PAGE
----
Although the trade option exemption provides a general exemption from the rules otherwise applicable to swaps, such as mandatory clearing and exchange trading, the IFR subjects exempted trade options to certain enumerated rules otherwise applicable to swaps. Under the IFR, all trade options are subject to the recordkeeping requirements of 17 C.F.R § 45.2; reporting, pursuant to part 45 of the CFTC’s regulations or through an annual report to the CFTC, described below; position limits under part 151; and all antifraud, anti-manipulation and other enforcement provisions of the CEA. Depending on the status of the counterparties, trade options will also be subject to large trader reporting requirements under part 20 of the CFTC’s regulations and the capital, margin, recordkeeping, reporting and risk management obligations applicable to Swap Dealers and Major Swap Participants (SDs and MSPs, respectively).
Reporting exempt trade options
In relation to reporting trade options, market participants that must comply with the swap reporting rules for other swaps (besides trade options) will be required to report trade options just like the other swaps it reports. If neither counterparty is required to report a trade option under part 45, then both counterparties must submit an annual filing to the CFTC, described further below.
If the trade option involves one counterparty that was, during the prior 12 months, required to become a "reporting counterparty" under the reporting rules applicable to non-trade options swap trading activity, then that counterparty must report the exempt trade option pursuant to the reporting obligations contained in part 45 of the CFTC’s regulations. If only one counterparty previously had to comply with part 45, then that counterparty is the reporting counterparty. If both counterparties had to previously report, then the determination of which counterparty will report is determined pursuant to the normal hierarchy in the swap reporting rules.8
If neither party is required to report under this rule, then both counterparties must make an
annual notice filing to the CFTC on "Form TO" by March 1 following the year the market participant entered into an unreported trade option. Filers must provide the following information in Form TO:
name and contact information
the categories of commodities (metals, energy, agriculture or other) of the options the entity entered into in the prior year and
for each commodity, an approximate value of the underlying physical commodity that the entity delivered or received during the prior year (i.e., those transactions that actually resulted in delivery, not those positions that were unexercised or still open)
The CFTC is requesting comments on all aspects of the trade option exemption IFR and the annual notice requirement in Form TO. Specifically, the CFTC requests comments on the costs and benefits of the annual notice filing and its relation to the goal of ensuring CFTC visibility of trade option positions.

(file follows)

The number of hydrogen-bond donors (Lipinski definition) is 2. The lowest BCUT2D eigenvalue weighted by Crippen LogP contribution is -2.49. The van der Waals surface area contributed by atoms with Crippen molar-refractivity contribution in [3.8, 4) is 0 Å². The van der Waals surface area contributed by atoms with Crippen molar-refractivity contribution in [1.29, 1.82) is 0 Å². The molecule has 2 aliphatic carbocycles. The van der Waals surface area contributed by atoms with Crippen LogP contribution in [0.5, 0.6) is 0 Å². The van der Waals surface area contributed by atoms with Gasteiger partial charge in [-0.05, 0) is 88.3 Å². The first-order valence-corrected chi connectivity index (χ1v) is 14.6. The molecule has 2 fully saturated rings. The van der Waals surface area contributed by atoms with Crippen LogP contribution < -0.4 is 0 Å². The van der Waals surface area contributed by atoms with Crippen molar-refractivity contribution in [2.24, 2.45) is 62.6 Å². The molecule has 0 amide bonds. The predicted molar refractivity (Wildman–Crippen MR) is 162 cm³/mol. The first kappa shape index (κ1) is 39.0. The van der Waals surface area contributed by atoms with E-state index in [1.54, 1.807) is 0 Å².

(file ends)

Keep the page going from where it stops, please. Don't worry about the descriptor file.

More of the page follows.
Comments are due June 26, 2012. As noted above, the CFTC considered comments relating to the proposed Swap Definitional Rule in finalizing the Commodity Options Final Rule. Accordingly, market participants may want to comment on the IFR, especially with respect to its relation to the final Swap Definitional Rule. The CFTC also discussed a number of alternatives to the IFR as they relate to smaller entities. Participants may also want to comment on those alternatives.
Effective date and compliance date
The effective date for the Commodity Options Final Rule and IFR is June 26, 2012. However, market participants will not have to comply with the Commodity Options Final Rule and the IFR until 60 days after the CFTC publishes in the Federal Register the final Swap Definitional Rule. The first Form TO will be due by March 1, 2014 for transactions entered into between January 1, 2013 and December 31, 2013. There is no Form TO filing requirement for transactions entered into between January 1, 2012 and December 31, 2012.
For more information about the Final Rule and the comment process, please contact:
Mary Anne Mason
A copy of the final rule, approved on April 18, is available here.
1 An IFR is rule that has the full force and effect of law and becomes effective on the date specified in the Federal Register release. An IFR allows interested parties to submit comments during the comment period and the agency will consider those comments in determining whether to revise the final rule.
2 17 C.F.R. § 32.4; 77 Fed. Reg. at 25,325. The scienter standard under the antifraud provision of the final rule remains "intentionally or with reckless disregard." 77 Fed. Reg. at 25,325 n.30. (citing In re Osler, CFTC Docket No. 00-5, 2001 WL 138975 (Feb. 15, 2001)).
3 76 Fed. Reg. 29,818 (May 23, 2011).
4 The definition of the ECP was recently revised in the CFTC’s issuance of final rules relating to the terms "Swap Dealer" and "Major Swap Participant." In general, a corporate entity that has at least $10 million in total assets qualifies as an ECP.
5 An offeror is also known as a grantor or seller of a commodity option.
6 A commercial end user is "a producer, processor, or commercial user of, or a merchant handling the commodity that is the subject of the commodity option transaction, or the products or by-products thereof, and such offeror is offering or entering into the commodity option transaction solely for purposes related to its business as such." 17 C.F.R. § 32.2(a)(1)(i).
7 An offeree is also known as a grantee or a buyer of a commodity option.
8 An SD will be the reporting counterparty for transactions where only one party is an SD. An MSP will be the reporting counterparty for transactions where only one party is an MSP (and the other counterparty is not an SD). If one counterparty is not an SD/MSP, but is a "Financial Entity," then the Financial Entity will be the reporting counterparty (if the other counterparty is not an SD or MSP). If both counterparties are of the same level (i.e., both SDs, MSPs, non-SDs/MSPs), then the parties must agree which counterparty is the reporting counterparty. The one exception to this rule is that if both counterparties are non-SDs/MSPs and only one counterparty is a "U.S. person," then the "U.S. person" counterparty is the reporting counterparty. See 17 C.F.R. § 45.8.